I must ask leave to restate the main positions which lead up to Marx's conclusions in the order which will be most convenient for subsequent analysis. According to Marx, then, the (exchange) value of wares is determined by the amount of labour necessary on the average to produce them, and in the last resort their average selling price depends upon their value (pp. 52, 81, 151 note 37, &c. [30 a., 42 a., 70 b. note, &c.]) so that in dealing with normal relations we must always assume that whatever is sold or purchased, is sold or purchased at its full value and no more.

The manufacturer, then, must be supposed to sell his product at its value, which is as good as to say that he receives a sum of money for it representing the number of days of labour required to produce it. But he must also be supposed to have purchased all the machines, raw material, labour force, &c., necessary to production at their value, i.e., he must have given as much money for them as represents the number of days of labour needed to produce them. Now if we take any one of these necessaries of production, such as the coal needed to work the engines, and enquire into the relation in which it stands to the value of the product, the problem seems to be a very simple one. In as much as a certain amount of coal must be burned before so much cotton cloth can be produced, the labour expended in getting the coal is in reality a part of the labour expended in producing the cotton cloth, and in estimating the value of the cotton cloth, we must reckon in so many days' labour expended in getting coal. The cloth, then, is more valuable than it would have been had the coal been unnecessary to its production by the precise amount of labour needed to produce the coal; but by hypothesis this is exactly represented by the money paid for the coal, so that the price of the coal (if purchased at its value) will reappear in the price of the cloth (if sold at its value) - so much and no more. The same reasoning will apply to the machinery, raw cotton, and so forth. The labour needed to produce each of these is labour needed to produce the cotton, and the fact that they are all necessary to the production of cotton enhances the value of cotton by precisely the amount of their own value - so much and no more. But when we come to labour-force, the case is different. Labour-force, like every other ware, has its value determined by the amount of labour needed to produce it. Now the amount of labour needed to produce, say, a day's labour-force, is the amount of labour needed to produce food, clothing, &c., adequate to maintaining the labourer in working condition for one day, allowance being made for the support of a number of children adequate to keeping up the supply of labourers, and so forth, Our capitalist then goes into the market and purchases labour force at its value,[3] We may suppose, for the sake of argument, that this value represents six hours' work, i.e., that it would need so much work to provide the labourer with all things needful to keep him in working condition for one day. The capitalist, then, by expending a sum of money representing six hours' work has purchased at its value, and becomes the possessor of, a day's labour-force, It is now at his absolute disposal, and on the supposition that a man can work eight or ten hours a day without any undue strain upon his system, (so that the labour-force, the value of which the capitalist has paid, is labour-force capable of being applied over eight or ten hours), it is obvious that the capitalist will realise a gain of two or four hours' work. He (virtually) puts into the labourer (in the shape of food, clothing, &c.), a value representing six hours' work, trod in virtue of this transaction, he causes the Labourer to put eight or ten hours' work into the cotton. Hence the result that, though he buys all the things needful to the production of the cotton (including labour-force) at their value, and sells his cotton at its value, yet more value comes out than goes in. This more" is the "surplus value" to secure which is the capitalist's aim, and from which interest, rent and profit are ultimately cut out as so many slices.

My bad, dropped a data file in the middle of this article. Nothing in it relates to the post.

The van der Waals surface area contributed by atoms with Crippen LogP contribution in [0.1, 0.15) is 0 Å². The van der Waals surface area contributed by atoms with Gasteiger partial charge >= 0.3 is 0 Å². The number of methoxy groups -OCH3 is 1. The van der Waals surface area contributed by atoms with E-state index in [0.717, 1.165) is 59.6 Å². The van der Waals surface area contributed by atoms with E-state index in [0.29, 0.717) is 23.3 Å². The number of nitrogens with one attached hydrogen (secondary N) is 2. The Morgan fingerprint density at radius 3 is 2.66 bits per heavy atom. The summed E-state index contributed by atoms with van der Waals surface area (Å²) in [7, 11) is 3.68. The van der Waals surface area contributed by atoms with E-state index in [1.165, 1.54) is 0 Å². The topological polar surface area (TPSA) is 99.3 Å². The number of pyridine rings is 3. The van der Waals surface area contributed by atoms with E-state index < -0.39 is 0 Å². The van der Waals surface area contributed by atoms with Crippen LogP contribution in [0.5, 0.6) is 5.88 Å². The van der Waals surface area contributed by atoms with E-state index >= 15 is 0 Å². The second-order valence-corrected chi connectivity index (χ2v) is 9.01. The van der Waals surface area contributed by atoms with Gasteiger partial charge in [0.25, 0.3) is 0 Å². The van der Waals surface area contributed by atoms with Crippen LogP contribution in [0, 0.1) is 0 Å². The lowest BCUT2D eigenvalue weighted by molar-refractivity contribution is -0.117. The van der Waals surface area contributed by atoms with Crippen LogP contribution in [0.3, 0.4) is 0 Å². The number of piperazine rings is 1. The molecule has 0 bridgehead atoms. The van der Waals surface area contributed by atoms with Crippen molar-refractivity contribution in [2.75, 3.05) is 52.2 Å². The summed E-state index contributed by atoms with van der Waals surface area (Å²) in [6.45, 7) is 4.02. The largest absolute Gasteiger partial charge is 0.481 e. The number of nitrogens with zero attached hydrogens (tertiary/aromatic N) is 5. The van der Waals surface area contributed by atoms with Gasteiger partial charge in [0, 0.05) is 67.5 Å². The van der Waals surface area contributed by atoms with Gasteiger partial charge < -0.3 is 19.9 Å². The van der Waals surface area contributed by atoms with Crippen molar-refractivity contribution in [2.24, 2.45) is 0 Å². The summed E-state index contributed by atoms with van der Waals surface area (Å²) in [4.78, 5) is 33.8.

The production and appropriation of this surplus value is, according to Marx, the immanent law of capitalistic production, and no mere incidental development of it. If the extraction of surplus value from the application of labour-force were rendered impossible, the capitalist would lose his sole motive for engaging in his peculiar form of production at all.

I believe this is a fair summary of Marx's argument, and if so, its essential positions are as follows:-

1st. The (exchange) value of a ware is determined by the amount of labour needed on the average to produce it.

2nd, There is such a degree of correspondence between the value of a ware and its average selling price, that for theoretical purposes we must assume that nominally wares are bought and sold at their values.

3rd. Labour-force is (in our industrial societies) a ware subject to the same laws and conditions of value and exchange as other wares.